off the charts
BEYOND THE NUMBERS
BEYOND THE NUMBERS
Roundup: ACA Repeal Isn’t Just Bad Health Policy, It’s Also a Huge Tax Cut for the Wealthiest and Bad Tax Policy
January 31, 2017 at 1:00 PM
As we’ve documented, Republican plans to repeal the Affordable Care Act (ACA) without an immediate replacement, like the bill President Obama vetoed in 2016, would unravel states’ individual insurance markets and cause 32 million people to lose health coverage. But they would also funnel most of the savings from rolling back the ACA’s coverage expansions into immediate tax cuts, mostly for the rich.
Repealing the ACA taxes would drain resources for a replacement — largely at the expense of low- and moderate-income families, millions of whom stand to lose their health coverage — while also widening inequality, cutting taxes on drug and insurance companies, and emboldening tax avoidance.
Here is a roundup of our recent analyses documenting the harmful impacts of repealing these taxes:
- Millionaires Big Winners From Repealing the Affordable Care Act: Plans to repeal the ACA would provide large, lopsided tax cuts to millionaires, the Urban-Brookings Tax Policy Center finds. Households with incomes over $1 million would receive tax cuts averaging more than $50,000 apiece in 2025, reaping 53 percent of the net tax cuts. Meanwhile, ACA repeal would significantly raise taxes on about 7 million low- and moderate-income families due to the loss of their premium tax credits that help them buy health coverage through the health insurance marketplaces and afford to go to the doctor when needed.
- Eliminating Two ACA Medicare Taxes Means Very Large Tax Cuts for High Earners and the Wealthy: ACA repeal would likely immediately eliminate two Medicare taxes that fall only on high-income filers: the additional Hospital Insurance tax on high earners and the Medicare tax on unearned income. Millionaires would be the overwhelming beneficiaries of repealing these two taxes, reaping 80 percent of the tax cuts in 2017.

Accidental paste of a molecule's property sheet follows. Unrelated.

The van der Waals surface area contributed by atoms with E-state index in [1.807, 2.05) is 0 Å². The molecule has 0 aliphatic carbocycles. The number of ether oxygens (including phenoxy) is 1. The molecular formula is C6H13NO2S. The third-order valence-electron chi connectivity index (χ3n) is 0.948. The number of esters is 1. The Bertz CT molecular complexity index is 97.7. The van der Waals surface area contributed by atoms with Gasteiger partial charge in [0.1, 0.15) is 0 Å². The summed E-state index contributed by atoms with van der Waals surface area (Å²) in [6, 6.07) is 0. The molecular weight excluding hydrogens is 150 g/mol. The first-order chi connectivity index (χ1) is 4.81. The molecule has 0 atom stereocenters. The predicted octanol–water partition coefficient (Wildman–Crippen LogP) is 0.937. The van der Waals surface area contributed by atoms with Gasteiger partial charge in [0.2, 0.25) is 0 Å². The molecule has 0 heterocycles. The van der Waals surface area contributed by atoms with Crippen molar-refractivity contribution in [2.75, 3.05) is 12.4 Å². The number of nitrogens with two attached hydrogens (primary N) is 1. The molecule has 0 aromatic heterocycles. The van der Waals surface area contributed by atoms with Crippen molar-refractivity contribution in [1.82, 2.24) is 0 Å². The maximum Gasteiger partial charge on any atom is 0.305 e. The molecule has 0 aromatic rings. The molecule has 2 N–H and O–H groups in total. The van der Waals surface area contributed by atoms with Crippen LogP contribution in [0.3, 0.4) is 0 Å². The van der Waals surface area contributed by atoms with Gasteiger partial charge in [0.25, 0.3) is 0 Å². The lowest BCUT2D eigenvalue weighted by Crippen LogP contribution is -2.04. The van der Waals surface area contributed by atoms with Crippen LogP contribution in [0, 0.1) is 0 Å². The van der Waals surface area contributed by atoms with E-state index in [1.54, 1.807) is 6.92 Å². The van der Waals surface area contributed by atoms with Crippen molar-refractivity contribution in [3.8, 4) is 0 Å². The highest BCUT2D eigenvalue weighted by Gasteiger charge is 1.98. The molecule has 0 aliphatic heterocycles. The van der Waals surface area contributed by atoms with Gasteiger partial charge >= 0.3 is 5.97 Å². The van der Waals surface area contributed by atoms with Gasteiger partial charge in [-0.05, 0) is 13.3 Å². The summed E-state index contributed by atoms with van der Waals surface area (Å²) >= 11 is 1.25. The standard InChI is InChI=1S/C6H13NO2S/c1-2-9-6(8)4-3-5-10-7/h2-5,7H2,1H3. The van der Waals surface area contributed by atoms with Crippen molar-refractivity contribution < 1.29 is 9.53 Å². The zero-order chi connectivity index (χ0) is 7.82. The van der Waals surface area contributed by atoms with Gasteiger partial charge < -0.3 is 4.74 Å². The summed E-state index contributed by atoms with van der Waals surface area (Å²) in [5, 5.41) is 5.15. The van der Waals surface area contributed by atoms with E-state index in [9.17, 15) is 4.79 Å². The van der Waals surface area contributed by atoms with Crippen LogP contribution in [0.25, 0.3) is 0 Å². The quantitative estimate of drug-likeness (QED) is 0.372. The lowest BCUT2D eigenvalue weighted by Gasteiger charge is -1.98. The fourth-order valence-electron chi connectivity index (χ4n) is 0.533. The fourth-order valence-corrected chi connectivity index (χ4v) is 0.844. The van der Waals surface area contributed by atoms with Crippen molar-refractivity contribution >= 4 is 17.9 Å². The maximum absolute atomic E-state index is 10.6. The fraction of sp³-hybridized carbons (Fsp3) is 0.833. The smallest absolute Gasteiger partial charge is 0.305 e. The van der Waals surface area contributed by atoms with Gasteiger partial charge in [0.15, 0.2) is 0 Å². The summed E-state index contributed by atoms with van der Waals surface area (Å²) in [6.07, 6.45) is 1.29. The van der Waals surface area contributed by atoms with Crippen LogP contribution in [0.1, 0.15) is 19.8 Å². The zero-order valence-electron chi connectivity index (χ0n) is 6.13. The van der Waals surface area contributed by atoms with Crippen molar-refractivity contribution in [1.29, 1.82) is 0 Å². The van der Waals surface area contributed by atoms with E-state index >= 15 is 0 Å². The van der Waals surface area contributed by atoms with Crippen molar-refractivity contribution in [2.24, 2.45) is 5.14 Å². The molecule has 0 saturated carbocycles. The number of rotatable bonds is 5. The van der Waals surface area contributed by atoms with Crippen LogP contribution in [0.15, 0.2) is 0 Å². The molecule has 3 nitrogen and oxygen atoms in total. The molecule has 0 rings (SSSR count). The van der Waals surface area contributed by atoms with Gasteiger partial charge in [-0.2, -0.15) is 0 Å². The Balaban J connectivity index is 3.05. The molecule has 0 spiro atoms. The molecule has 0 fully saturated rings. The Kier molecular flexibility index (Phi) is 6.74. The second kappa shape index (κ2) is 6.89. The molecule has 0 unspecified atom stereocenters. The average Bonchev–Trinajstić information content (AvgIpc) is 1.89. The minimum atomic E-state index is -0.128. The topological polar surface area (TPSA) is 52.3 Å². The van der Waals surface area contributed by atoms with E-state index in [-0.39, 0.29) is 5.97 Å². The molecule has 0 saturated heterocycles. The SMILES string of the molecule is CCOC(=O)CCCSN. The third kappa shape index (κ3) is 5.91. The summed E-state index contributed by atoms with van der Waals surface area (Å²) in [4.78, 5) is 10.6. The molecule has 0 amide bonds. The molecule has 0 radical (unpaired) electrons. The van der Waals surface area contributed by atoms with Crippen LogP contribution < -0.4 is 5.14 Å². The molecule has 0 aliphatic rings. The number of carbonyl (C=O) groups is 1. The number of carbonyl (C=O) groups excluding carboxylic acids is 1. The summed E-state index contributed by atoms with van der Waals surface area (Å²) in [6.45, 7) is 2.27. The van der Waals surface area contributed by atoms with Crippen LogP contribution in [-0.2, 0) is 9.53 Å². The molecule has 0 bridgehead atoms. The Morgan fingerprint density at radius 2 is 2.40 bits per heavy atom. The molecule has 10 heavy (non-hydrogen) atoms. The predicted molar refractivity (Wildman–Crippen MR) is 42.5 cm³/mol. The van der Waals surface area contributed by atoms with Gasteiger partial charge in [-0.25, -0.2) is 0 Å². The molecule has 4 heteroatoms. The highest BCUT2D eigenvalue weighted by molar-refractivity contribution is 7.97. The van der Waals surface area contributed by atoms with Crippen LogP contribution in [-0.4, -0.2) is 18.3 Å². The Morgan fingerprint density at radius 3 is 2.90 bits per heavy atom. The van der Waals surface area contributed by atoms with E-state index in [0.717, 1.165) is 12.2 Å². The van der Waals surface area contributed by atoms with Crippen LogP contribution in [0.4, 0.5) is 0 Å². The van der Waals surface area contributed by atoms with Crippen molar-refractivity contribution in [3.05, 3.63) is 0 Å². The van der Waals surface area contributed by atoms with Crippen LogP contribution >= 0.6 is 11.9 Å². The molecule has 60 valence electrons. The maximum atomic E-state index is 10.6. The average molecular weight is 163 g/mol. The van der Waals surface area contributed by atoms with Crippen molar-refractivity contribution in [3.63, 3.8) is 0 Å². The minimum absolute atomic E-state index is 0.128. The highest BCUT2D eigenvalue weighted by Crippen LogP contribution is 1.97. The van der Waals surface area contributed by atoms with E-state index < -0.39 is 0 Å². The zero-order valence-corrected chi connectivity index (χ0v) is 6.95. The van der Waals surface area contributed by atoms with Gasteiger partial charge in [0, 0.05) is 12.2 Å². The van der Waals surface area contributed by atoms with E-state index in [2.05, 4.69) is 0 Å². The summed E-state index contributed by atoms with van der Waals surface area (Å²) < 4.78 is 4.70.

- ACA Repeal Would Lavish Medicare Tax Cuts on 400 Highest-Income Households: Eliminating the two ACA Medicare taxes that fall only on high-income filers would do even more for those at the very top, delivering an average annual tax cut of about $7 million to each of the top 400 highest-income taxpayers — whose annual incomes average more than $300 million apiece. This group’s tax cut would total about $2.8 billion a year, roughly equivalent to the value of premium tax credits that 813,000 people in the 20 smallest states and Washington, D.C. will lose if the ACA is repealed without a replacement. (For more on the “Top 400,” see Jared Bernstein’s piece in the Washington Post and John Harwood’s CNBC article.)
- ACA Repeal’s Tax Cut to the Very Top Colliding with “Mnuchin Test”: President Trump’s Treasury Secretary nominee, Steven Mnuchin, set the standard for tax reform that “there will be no absolute tax cut for the upper class.” Repealing the ACA’s taxes is a clear violation of this test, as are the broader tax packages that House Speaker Paul Ryan and President Trump put forward last year.
- ACA Repeal Means Tax Cuts for Drug Companies and Health Insurers: Republican plans to repeal the ACA are expected to repeal taxes on drug companies, health insurers, and medical device manufacturers. Cutting these taxes would reduce revenues by $180 billion over 2016 to 2025, according to the Congressional Budget Office. Repealing these taxes now would be unwise, as their revenue will likely be needed to help pay for subsequent legislation to replace the ACA and prevent millions of Americans from losing health insurance coverage.
- ACA Repeal Would Embolden Tax Avoidance: The Republican repeal bill is expected to eliminate ACA provisions that help prevent business tax shelters and raise penalties on tax avoiders. That could embolden tax lawyers, accountants, and businesses to devise and use complex tax-avoidance schemes — even as Republicans are planning to pursue fundamental tax changes later this year that could create new tax-avoidance opportunities.